I think over time it will fade, just like dannyjed said above.  Beer flavored beer is starting to make a comeback here in the PacNW.  Craft lagers are all the rage, everyone is releasing a new pilsner or a helles or even craft versions of american adjunct lager.  Some probably motivated to make a clean, solid, low alcohol beer, some to directly fight against macro beer. Deschutes new "Dashootz" lager fits this bill. 99 calories, 4.0%, going right after the Mich Ultra crowd. It's priced similar to domestic lagers and it's sold in single cans (16 or 24) and 6-packs. Sierra Nevada's All Day IPA kinda fits this mold too.. low ABV "sessionable" sold in single cans for C-store grabbing.

I don't mind a stout with chocolate or a stout with coffee (or recently, pale ales with coffee) but I do draw the line at throwing sheet cakes into the tun.. that's ridiculous.

The Pub / Re: This has gone far enough!
« on: June 10, 2019, 07:41:51 PM »
What's ridiculous in beer? Give me a clear rule on how to decide what beer is that doesn't arbitrarily exclude brewing history from across the world and I'll happily concede.

Bud Light Straw-Beer-Lime-a-Rita. Line in the sand.

Depending on what guidelines you go by, the "Ritas" are already not beer.  There's a legal distinction between "Beer" (often listed on labels as ALE, even for lager beers) and FMB or Flavored Malt Beverage. They are taxed differently.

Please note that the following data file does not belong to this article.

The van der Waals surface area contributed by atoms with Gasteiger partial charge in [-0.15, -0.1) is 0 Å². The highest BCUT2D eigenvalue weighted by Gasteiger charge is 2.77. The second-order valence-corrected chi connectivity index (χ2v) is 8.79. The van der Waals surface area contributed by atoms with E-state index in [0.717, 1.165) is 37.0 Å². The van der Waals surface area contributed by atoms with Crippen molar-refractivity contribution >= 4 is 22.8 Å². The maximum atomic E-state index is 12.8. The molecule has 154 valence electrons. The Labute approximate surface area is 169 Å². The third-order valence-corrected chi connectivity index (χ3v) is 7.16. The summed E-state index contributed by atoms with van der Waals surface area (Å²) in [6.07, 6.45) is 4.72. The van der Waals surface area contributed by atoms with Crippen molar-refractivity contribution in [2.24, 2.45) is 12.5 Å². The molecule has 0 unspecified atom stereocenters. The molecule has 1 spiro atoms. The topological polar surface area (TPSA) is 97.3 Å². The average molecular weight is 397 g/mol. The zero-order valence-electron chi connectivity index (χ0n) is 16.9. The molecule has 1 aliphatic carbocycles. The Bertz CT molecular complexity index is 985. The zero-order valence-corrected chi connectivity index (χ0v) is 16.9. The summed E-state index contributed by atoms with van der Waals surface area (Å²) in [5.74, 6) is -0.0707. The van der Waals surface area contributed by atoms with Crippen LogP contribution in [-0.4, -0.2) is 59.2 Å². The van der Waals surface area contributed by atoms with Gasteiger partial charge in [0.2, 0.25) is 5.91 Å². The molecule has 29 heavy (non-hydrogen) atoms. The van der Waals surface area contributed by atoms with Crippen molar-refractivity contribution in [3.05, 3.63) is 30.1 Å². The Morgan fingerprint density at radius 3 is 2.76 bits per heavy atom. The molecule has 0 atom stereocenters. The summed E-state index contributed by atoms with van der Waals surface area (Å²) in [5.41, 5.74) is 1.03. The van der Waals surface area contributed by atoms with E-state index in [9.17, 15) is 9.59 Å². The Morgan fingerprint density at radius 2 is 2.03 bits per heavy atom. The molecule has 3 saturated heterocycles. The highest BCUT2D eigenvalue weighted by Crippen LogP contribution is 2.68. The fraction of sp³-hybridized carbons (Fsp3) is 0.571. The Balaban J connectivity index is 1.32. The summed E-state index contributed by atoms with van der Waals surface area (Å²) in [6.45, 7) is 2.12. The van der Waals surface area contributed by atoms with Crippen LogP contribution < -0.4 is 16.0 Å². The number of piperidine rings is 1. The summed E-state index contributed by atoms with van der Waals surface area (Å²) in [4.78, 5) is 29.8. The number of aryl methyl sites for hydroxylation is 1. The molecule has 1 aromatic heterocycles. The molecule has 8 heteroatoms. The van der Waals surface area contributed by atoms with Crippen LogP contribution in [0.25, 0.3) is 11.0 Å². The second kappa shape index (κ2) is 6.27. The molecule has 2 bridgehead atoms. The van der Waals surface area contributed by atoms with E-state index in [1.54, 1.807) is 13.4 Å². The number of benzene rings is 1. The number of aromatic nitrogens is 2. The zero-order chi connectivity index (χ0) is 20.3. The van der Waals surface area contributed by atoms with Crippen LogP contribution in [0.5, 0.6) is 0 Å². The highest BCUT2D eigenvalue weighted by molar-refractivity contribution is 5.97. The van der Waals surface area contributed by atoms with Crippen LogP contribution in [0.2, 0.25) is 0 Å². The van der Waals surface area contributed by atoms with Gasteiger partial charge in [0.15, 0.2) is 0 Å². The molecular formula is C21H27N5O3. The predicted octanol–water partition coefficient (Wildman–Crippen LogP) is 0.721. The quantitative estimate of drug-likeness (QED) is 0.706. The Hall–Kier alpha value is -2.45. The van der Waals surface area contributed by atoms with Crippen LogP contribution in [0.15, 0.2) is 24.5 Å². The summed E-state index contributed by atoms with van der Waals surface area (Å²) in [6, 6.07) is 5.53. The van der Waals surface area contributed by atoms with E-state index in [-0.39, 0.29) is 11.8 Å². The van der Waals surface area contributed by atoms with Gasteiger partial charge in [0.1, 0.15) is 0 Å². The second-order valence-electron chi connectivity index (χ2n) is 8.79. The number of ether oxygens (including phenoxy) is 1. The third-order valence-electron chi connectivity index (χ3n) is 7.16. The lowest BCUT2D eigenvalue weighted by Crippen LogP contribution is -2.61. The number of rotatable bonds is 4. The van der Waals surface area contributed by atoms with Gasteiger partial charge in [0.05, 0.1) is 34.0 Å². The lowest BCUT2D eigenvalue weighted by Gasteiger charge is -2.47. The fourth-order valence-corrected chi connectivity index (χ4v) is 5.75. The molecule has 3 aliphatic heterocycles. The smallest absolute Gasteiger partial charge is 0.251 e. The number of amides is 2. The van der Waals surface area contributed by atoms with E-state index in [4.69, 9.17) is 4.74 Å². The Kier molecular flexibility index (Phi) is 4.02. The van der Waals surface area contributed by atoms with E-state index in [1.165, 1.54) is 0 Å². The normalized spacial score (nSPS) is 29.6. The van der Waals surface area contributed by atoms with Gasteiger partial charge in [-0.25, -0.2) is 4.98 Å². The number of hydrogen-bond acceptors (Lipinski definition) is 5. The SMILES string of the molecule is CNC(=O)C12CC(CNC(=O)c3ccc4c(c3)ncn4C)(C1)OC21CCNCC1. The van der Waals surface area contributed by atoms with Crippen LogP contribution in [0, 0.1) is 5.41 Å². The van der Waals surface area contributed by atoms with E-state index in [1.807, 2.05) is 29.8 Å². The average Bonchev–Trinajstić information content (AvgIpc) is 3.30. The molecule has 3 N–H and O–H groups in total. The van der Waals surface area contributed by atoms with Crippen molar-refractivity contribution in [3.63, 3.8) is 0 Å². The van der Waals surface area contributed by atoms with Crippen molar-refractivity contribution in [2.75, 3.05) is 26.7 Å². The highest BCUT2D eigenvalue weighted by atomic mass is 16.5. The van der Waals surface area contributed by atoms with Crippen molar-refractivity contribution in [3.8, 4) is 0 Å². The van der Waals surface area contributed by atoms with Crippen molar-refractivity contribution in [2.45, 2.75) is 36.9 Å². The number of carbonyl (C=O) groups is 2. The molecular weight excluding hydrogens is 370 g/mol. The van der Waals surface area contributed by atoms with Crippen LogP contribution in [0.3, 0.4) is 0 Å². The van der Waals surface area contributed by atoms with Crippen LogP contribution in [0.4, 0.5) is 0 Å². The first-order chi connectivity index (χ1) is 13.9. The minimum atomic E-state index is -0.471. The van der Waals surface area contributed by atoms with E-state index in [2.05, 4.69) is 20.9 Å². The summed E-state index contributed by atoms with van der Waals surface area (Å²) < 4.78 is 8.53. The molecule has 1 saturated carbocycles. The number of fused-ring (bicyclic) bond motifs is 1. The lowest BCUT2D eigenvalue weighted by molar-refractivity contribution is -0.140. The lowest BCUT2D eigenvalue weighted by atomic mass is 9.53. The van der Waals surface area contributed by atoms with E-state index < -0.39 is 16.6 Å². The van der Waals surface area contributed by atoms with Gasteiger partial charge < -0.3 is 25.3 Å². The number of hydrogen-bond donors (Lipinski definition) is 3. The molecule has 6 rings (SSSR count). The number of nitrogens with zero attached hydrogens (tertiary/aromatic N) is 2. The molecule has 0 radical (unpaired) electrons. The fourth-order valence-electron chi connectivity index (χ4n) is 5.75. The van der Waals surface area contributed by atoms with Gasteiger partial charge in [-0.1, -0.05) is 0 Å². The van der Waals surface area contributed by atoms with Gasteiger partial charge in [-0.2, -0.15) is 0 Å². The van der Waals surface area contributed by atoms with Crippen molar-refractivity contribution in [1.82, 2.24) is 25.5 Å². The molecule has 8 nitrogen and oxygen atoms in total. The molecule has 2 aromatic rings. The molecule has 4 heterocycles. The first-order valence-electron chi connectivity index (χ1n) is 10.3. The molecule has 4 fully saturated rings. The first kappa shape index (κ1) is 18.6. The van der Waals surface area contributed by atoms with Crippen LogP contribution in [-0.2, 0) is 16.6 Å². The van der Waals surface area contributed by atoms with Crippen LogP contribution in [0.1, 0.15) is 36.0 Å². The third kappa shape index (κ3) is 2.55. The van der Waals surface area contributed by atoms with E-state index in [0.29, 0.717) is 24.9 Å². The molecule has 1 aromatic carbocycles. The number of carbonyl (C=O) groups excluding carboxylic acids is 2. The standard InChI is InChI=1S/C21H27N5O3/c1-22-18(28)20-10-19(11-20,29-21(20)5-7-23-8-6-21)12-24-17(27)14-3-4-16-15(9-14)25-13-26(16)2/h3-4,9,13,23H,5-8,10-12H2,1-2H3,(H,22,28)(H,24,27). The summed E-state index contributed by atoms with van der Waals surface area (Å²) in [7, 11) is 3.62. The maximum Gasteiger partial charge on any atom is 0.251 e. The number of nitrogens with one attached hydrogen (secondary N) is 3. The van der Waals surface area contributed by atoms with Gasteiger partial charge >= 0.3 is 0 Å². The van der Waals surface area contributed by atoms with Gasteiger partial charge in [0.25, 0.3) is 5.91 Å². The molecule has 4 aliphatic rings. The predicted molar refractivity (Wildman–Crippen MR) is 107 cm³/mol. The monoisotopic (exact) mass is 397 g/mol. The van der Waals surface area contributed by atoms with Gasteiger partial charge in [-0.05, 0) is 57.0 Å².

A lot of what's hot in the market right now that gets lumped into "Beer" for trade publications, Mike's Hard, all of the hard seltzers and hard kombucha's are legally "not beer".  It's a weird gray area though when it comes to the TTB. 

Of course, based on the OP, a 12% imperial stout with lactose, strawberries, chocolate, coffee and poptarts is still beer.... LOL

All Grain Brewing / Re: Dry hopping with Mandarina Bavarian
« on: May 23, 2019, 06:52:01 PM »
My wife used it as a dry hop in a Chocolate Orange Stout she made.  Honestly, the only negative was the flavor profile just wasn't strong enough for what we were looking for (not the hops fault).  We also used some in the boil so I think it was more bitter than we intended, but besides that nothing much.

General Homebrew Discussion / Re: CHEAP CHEAP CHEAP
« on: May 20, 2019, 03:57:35 PM »
Buying beer is cheaper than making it yourself.  Buying cider and mead is WAY cheaper than making it yourself.

If you're only getting into homebrewing to save money you're doing it for the wrong reason.

Commercial Beer Reviews / Re: Kona Brewing from a bottle...
« on: May 04, 2019, 11:49:40 PM »